As global pandemics and public art exhibitions are not terribly compatible, last week, the Department of Art and Art History Department at the University of Colorado Boulder launched its annual King Exhibition online instead of in a gallery. The digital exhibit, which is the department’s yearly opportunity to celebrate student work, features artwork made by more than 60 undergraduate and graduate students.
In the Persuasive Prints exhibition at the CU Art Museum, prints gathered from the museum’s collection, augmented with loans from CU University Library’s Special Collections, show how artists and printmakers have combined images, text and artistic techniques to persuade viewers. Curated by graduate students in the museum’s practicum seminar, the diverse Persuasive Prints exhibition brings together 35 engravings, etchings, lithographs and woodcuts created from the 1500s to today.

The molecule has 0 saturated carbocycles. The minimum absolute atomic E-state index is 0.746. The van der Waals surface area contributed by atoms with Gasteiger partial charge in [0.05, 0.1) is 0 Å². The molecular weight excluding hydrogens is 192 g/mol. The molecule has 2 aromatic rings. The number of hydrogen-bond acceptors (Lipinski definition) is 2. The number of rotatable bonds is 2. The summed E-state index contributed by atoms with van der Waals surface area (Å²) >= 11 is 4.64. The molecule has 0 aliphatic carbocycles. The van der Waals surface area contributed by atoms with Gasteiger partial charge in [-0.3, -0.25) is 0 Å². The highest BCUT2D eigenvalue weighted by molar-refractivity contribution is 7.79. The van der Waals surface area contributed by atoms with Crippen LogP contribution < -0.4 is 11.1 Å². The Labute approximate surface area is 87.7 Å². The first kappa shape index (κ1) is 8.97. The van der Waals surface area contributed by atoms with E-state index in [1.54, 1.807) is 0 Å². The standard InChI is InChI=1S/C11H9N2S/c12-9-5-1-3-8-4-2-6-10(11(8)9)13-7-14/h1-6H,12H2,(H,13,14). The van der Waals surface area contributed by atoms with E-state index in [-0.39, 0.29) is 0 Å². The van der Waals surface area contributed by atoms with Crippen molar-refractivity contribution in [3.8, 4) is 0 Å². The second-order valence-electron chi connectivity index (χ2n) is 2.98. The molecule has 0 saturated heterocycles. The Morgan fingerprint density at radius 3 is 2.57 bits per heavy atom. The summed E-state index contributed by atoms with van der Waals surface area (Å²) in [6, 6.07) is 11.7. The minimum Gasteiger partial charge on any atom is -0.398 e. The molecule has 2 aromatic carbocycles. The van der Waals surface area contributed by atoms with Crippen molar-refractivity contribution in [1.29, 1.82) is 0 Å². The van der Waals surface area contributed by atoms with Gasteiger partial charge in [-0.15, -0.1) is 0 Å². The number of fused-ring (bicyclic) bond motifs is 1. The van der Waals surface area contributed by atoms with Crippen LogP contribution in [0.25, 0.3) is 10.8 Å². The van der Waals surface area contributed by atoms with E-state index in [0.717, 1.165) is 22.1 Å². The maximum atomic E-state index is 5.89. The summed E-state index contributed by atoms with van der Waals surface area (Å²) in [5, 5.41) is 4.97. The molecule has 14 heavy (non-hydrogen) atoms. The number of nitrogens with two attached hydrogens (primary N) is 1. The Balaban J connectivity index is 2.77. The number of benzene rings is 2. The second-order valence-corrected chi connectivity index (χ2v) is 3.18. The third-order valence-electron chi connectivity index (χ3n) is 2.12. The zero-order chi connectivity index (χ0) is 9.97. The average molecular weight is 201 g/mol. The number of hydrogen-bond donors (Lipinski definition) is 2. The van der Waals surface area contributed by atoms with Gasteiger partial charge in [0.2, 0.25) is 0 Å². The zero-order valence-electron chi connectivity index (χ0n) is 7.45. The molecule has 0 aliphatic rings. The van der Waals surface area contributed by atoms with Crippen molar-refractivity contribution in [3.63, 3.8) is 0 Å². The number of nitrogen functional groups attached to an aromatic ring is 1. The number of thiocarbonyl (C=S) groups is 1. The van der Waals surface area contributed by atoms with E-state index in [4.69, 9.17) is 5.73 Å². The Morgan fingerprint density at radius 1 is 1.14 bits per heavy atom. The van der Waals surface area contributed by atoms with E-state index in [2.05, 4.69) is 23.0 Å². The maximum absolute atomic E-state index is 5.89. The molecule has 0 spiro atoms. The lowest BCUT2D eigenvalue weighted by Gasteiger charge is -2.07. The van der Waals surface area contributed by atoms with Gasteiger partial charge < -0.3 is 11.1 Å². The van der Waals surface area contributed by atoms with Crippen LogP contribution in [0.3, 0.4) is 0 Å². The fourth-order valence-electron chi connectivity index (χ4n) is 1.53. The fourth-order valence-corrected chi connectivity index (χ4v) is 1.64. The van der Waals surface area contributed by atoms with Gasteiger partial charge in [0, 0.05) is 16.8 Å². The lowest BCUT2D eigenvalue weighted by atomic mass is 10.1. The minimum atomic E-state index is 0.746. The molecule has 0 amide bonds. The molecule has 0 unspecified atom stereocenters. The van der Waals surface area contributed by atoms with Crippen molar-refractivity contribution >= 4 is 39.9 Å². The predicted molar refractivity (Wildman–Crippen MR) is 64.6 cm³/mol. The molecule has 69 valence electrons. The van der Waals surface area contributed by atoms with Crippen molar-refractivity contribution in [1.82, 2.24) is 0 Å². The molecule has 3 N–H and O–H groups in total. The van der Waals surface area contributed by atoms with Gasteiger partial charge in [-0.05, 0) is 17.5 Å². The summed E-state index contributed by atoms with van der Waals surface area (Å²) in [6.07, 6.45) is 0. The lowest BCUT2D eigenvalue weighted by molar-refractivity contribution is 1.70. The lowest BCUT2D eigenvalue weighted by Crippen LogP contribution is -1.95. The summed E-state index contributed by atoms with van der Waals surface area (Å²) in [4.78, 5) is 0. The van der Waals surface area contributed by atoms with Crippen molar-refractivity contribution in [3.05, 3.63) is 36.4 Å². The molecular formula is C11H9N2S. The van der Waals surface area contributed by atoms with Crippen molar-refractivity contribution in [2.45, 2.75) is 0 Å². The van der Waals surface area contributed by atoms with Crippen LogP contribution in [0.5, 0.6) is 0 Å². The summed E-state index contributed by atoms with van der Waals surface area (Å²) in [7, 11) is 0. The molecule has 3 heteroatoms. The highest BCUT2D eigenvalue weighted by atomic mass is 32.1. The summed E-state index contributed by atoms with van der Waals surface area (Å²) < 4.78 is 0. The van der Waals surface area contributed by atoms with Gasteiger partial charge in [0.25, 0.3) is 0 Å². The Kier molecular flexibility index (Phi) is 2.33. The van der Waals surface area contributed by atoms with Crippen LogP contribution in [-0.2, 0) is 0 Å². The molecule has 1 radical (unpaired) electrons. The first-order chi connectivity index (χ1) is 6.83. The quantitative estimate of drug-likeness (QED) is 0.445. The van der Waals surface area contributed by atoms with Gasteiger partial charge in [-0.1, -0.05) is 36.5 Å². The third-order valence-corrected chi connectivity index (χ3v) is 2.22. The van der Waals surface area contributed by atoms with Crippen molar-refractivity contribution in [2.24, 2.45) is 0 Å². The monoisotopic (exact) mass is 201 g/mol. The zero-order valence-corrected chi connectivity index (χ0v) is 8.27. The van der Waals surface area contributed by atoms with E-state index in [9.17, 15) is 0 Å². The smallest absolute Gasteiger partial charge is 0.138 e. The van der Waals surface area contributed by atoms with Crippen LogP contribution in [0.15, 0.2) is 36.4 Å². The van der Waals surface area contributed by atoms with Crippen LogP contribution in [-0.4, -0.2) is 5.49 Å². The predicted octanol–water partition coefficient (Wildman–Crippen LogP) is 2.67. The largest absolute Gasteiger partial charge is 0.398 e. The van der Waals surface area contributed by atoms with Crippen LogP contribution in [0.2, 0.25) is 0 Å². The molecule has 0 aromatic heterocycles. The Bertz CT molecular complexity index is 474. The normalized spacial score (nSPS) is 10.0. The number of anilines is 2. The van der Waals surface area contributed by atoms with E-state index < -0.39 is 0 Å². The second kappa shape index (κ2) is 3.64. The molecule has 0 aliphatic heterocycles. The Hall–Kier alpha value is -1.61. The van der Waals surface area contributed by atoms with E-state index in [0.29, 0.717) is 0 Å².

In fall 2020 and spring 2021, the project team of Erin Espelie (assistant professor of cinema studies and critical media practices and co-director of the NEST Studio for the Arts), Brianne Cohen (assistant professor of art and art history), Andrew Cowell (professor of linguistics), and Lori Peek (professor of sociology and director of the Natural Hazards Center) will host a graduate seminar, bringing together dozens of university participants, as well as national and international keynote speakers, visiting artists and a postdoctoral student.
Stroke by stroke, two large murals are adding an eruption of color and expression to the new Aerospace Engineering Sciences Building at the University of Colorado Boulder. One is being done by a CU Boulder student, Ellie Marcotte, an art practices senior.
From working as a line cook to apprenticing with a violin maker, University of Colorado Boulder ceramics Professor Jeanne Quinn has never followed a straight path but is thrilled to draw upon her diverse experiences as the Department of Art & Art History’s newly appointed chair.
This collaborative project is part of a larger project that surrounds a public art sculpture to commemorate the activism of the Chicano Student Movement, during which Los Seis, as they became known, were killed in two separate and unexplained car bombs on May 27 and 29, 1974.